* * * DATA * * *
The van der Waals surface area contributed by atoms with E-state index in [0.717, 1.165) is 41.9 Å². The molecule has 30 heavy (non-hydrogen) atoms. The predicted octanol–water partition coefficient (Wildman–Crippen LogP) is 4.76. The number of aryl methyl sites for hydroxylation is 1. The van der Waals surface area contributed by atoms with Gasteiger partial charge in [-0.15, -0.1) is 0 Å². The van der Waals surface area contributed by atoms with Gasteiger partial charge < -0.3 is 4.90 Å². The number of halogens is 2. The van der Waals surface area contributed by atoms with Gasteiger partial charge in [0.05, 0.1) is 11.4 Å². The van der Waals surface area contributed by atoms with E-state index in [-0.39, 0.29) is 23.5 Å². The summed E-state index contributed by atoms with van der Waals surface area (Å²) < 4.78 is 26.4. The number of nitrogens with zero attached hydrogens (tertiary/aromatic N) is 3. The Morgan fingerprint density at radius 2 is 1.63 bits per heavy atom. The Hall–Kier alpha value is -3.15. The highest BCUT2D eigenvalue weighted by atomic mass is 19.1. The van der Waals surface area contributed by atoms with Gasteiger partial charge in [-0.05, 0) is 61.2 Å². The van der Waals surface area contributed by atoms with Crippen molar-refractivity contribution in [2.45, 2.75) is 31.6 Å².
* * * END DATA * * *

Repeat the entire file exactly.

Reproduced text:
The van der Waals surface area contributed by atoms with E-state index in [0.717, 1.165) is 41.9 Å². The molecule has 30 heavy (non-hydrogen) atoms. The predicted octanol–water partition coefficient (Wildman–Crippen LogP) is 4.76. The number of aryl methyl sites for hydroxylation is 1. The van der Waals surface area contributed by atoms with Gasteiger partial charge in [-0.15, -0.1) is 0 Å². The van der Waals surface area contributed by atoms with Gasteiger partial charge < -0.3 is 4.90 Å². The number of halogens is 2. The van der Waals surface area contributed by atoms with Gasteiger partial charge in [0.05, 0.1) is 11.4 Å². The van der Waals surface area contributed by atoms with E-state index in [-0.39, 0.29) is 23.5 Å². The summed E-state index contributed by atoms with van der Waals surface area (Å²) < 4.78 is 26.4. The number of nitrogens with zero attached hydrogens (tertiary/aromatic N) is 3. The Morgan fingerprint density at radius 2 is 1.63 bits per heavy atom. The Hall–Kier alpha value is -3.15. The highest BCUT2D eigenvalue weighted by atomic mass is 19.1. The van der Waals surface area contributed by atoms with Gasteiger partial charge in [-0.05, 0) is 61.2 Å². The van der Waals surface area contributed by atoms with Crippen molar-refractivity contribution in [2.45, 2.75) is 31.6 Å².